Author: Ingrid K. Adams, PhD, Assistant Professor, Kentucky Cooperative Extension System, University of Kentucky
You may have heard the term "nutrient dense." What exactly does that mean? Nutrient-dense foods and beverages provide vitamins, minerals, and other substances that may have positive health effects with relatively few calories. The term "nutrient dense" indicates that the nutrients and other beneficial substances in a food have not been "diluted" by the addition of calories from added solid fats, added sugars, or added refined starches, sodium, or by the solid fats naturally present in the food. Ideally, they also are in forms that retain naturally occurring components, such as dietary fiber. All vegetables, fruits, whole grains, seafood, eggs, beans and peas, unsalted nuts and seeds, fat-free and low-fat milk and milk products, and lean meats and poultry - when prepared without adding solid fats or sugars - are nutrient-dense foods. For most Americans, meeting nutrient requirements within their calorie needs is an important goal for health. Eating nutrient-dense foods, in the recommended amounts, from each food group is the best approach to achieving this goal and building a healthy eating pattern.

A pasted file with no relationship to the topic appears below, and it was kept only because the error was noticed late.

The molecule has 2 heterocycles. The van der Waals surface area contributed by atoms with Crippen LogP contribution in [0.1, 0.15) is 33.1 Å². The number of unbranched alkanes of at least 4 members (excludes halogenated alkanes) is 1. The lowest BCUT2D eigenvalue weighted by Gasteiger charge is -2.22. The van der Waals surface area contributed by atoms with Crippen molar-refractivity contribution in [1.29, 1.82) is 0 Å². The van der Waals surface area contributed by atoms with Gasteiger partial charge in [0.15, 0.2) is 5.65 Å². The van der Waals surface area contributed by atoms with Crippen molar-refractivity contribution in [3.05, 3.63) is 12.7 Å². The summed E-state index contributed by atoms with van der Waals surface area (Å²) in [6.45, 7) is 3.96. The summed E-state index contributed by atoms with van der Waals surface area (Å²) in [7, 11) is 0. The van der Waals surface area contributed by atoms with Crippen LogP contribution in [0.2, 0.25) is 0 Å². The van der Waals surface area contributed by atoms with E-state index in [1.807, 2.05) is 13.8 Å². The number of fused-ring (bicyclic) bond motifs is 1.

High-nutrient dense food
Low-nutrient dense foods
Source: U.S. Department of Agriculture. Dietary Guidelines for Americans 2010. Accessed February 16,2011 from http://www.health.gov/dietaryguidelines/dga2010/DietaryGuidelines2010.pdf